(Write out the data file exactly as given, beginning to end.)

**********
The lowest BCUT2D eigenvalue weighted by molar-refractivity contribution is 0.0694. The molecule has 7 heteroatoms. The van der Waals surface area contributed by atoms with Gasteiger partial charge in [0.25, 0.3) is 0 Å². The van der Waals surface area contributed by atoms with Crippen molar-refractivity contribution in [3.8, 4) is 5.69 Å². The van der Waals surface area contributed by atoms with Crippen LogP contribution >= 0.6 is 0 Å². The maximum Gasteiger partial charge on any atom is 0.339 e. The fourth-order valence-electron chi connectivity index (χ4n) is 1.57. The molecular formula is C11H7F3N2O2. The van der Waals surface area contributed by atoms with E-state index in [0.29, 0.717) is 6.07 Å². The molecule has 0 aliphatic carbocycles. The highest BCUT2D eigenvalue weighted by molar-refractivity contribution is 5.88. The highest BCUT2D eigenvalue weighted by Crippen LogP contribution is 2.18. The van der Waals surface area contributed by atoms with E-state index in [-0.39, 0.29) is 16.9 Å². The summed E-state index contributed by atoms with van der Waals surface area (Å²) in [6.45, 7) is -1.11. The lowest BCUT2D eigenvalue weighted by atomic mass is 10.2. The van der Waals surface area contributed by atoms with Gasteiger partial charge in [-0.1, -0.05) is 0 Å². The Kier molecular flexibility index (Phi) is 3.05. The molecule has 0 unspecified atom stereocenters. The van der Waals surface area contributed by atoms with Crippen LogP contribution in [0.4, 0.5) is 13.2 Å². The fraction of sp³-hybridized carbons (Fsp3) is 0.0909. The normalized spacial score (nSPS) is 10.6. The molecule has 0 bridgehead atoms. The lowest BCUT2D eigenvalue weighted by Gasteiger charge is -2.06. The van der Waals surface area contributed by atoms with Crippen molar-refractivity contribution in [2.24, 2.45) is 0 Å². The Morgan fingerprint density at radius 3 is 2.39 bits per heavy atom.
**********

The lowest BCUT2D eigenvalue weighted by molar-refractivity contribution is 0.0694. The molecule has 7 heteroatoms. The van der Waals surface area contributed by atoms with Gasteiger partial charge in [0.25, 0.3) is 0 Å². The van der Waals surface area contributed by atoms with Crippen molar-refractivity contribution in [3.8, 4) is 5.69 Å². The van der Waals surface area contributed by atoms with Crippen LogP contribution >= 0.6 is 0 Å². The maximum Gasteiger partial charge on any atom is 0.339 e. The fourth-order valence-electron chi connectivity index (χ4n) is 1.57. The molecular formula is C11H7F3N2O2. The van der Waals surface area contributed by atoms with E-state index in [0.29, 0.717) is 6.07 Å². The molecule has 0 aliphatic carbocycles. The highest BCUT2D eigenvalue weighted by molar-refractivity contribution is 5.88. The highest BCUT2D eigenvalue weighted by Crippen LogP contribution is 2.18. The van der Waals surface area contributed by atoms with E-state index in [-0.39, 0.29) is 16.9 Å². The summed E-state index contributed by atoms with van der Waals surface area (Å²) in [6.45, 7) is -1.11. The lowest BCUT2D eigenvalue weighted by atomic mass is 10.2. The van der Waals surface area contributed by atoms with Gasteiger partial charge in [-0.1, -0.05) is 0 Å². The Kier molecular flexibility index (Phi) is 3.05. The molecule has 0 unspecified atom stereocenters. The van der Waals surface area contributed by atoms with Crippen LogP contribution in [0.4, 0.5) is 13.2 Å². The fraction of sp³-hybridized carbons (Fsp3) is 0.0909. The normalized spacial score (nSPS) is 10.6. The molecule has 0 bridgehead atoms. The lowest BCUT2D eigenvalue weighted by Gasteiger charge is -2.06. The van der Waals surface area contributed by atoms with Crippen molar-refractivity contribution in [2.24, 2.45) is 0 Å². The Morgan fingerprint density at radius 3 is 2.39 bits per heavy atom.